Meanwhile, generation-affecting weather phenomena, like storm shadows and weather-related winds and gusting, make output vary quickly at any given site, but with both solar and wind generation spread out over many square miles and grid-connected these variations are smoothed out. They're also predictable days in advance.

So solar and wind DECREASE the need for peaking generation.

Comment Because there are also wiring losses. (Score 1)579

... as home lighting is trying to become more efficient, LED lighting wants to work on lower power but efficiency is actually harmed with each AC-DC conversion for each LED lamp. So why not start by going DC in the home?

Because you have to include the (square law!) resistive losses of the wiring, too. For every factor of two you drop the voltage you must multiply the amount of metal in your wriing by by a factor of four to get the same percentage loss for a given amount of powe4r transferred., Going low-voltage DC means putting in a LOT of new VERY HEAVY copper wire, and copper is currently so expensive that thieves are actually breaking into empty houses and ripping open the walls to steal it.

Meanwhile, semiconductor-based switching-type voltage converters have become very cheap and very efficient - to the point that modern commercial computer and networking equipment puts individual voltage converters next to the major chips, to save a substantial amount of power (mainly to reduce cooling requirements) from transporting the power across a few inches of power-plane printed circuit layer.

By substantial, I mean that, by feeding the boards 48V and regulating it beside the chips, rather than using a single regulator where the power enters the board, they more that cut their heat losses IN HALF. The resistive losses at low voltage were bigger than the load AND its regulator. It's the same story as using high voltage transmission lines cross-country. But now switching regulators are substantially more efficient than line-frequency transformers.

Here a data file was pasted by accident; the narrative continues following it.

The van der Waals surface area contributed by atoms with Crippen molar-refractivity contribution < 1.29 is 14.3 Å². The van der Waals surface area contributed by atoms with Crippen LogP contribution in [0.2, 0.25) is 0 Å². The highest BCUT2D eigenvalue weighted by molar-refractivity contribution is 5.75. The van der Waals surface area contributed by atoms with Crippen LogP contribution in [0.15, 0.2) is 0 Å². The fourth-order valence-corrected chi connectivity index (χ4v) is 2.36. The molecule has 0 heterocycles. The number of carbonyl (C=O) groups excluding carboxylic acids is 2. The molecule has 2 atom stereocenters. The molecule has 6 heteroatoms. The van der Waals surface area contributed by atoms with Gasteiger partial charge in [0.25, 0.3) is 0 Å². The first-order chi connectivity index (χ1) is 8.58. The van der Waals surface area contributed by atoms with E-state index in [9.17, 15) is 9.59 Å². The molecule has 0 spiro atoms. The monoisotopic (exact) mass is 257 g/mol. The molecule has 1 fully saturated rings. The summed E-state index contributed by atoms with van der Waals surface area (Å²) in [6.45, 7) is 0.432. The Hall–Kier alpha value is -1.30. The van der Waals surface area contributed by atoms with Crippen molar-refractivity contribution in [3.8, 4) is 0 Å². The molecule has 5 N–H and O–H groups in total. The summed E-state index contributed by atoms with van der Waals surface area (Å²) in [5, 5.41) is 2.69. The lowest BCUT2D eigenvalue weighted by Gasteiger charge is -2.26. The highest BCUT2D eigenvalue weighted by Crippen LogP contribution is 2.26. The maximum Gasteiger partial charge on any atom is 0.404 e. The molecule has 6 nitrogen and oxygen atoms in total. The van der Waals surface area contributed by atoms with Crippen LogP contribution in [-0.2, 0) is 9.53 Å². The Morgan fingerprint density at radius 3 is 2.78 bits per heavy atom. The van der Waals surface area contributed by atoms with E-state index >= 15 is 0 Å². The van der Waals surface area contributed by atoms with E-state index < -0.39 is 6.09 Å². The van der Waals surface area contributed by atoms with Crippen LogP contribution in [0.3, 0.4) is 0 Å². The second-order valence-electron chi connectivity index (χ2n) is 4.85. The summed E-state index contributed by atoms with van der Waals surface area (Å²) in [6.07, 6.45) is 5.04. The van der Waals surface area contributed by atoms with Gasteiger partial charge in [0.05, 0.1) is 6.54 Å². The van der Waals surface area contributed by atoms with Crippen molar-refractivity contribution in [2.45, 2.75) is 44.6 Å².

So you want the regulators at the load, to keep your efficiency up and your house wiring costs and losses down. The last step: Switch to DC at high voltage for the house wiring? Why bother? You don't lose enough extra power or add enough extra cost by including a couple diodes and a filter capacitor to make up for the trouble of retooling ALL THE APPLIANCES for AC/DC capability, and failing to do that means you still need both AC and DC wiring in the home (doubling the wiring again) or to only be able to use DC-capable devices. How many gadgets do you have powered by transformer-based "wall warts"?

Comment Make me think twice? Sure does! (Score 1)579

... does this make you think twice about it?

It sure does. Here's the relevant sentence:

Efficiency gains and cost reductions has brought the price of solar energy to within parity of traditional power generation in states like California and Hawaii.

I.e. places with enough sun (5ish or so solar hours) to make it worthwhile. (It's not just the subsidies.)

What's new is that the breakeven point is finally being crossed. So it's finally time to look into actually getting off the grid.

Comment Re:Did Civilization Create Beer? (Score 2)89

Anthropologists are currently documenting another way it may have led to civilization: Tribes brewing batches of beer and, when it's ready, throwing beer parties and inviting the neighboring tribes (who reciprocate when THEIR beer is ready - or do some other valuable thing for the partygivers). This leads to alliances and good relations between polities.

Comment Do it to code and get it inspected. (Score 3, Insightful)148

Now many home improvements can be a DYI project, but wiring a 240V-50A line is NOT one of those things.

The HELL it's not. I did the wiring on my home improvement - including upgrading the drop to 200A service - and (unlike my uncle) I'm not a licensed electrician or electrical contractor.

Here's the drill:
- Read up on the subject. Use several sources. One should be the electrical code itself.
- Do some initial planning, then talk to your local code inspectors BEFORE you TAKE OUT THE building permit and start the project, and adjust the plans accordingly
.
- Do it WITH a building permit and inspections. (The fee for the permit pays for the inspectors!)
- Try to get it right, or as right as possible, the first time. Inspectors don't like to find a bunch of problems to be repaired. (It makes them worry that there are more they might have missed.) Fix whatever they spot, don't argue about it. Answer all their questions and be helpful.
- DON'T use aluminum wire, EVER! Use copper and pay the extra price. (Getting aluminum wiring right is hard, requires special tools, and you can't really tell if you goofed. If you get it wrong, it wil burn you down in a year or a decade.)
- When the code offers you options, go for the better approach, rather than the corner-cutting way.
- Look for the UL label (or your country's equivalent) - on EVERYTHING you use.

Things to remember about the electrical code: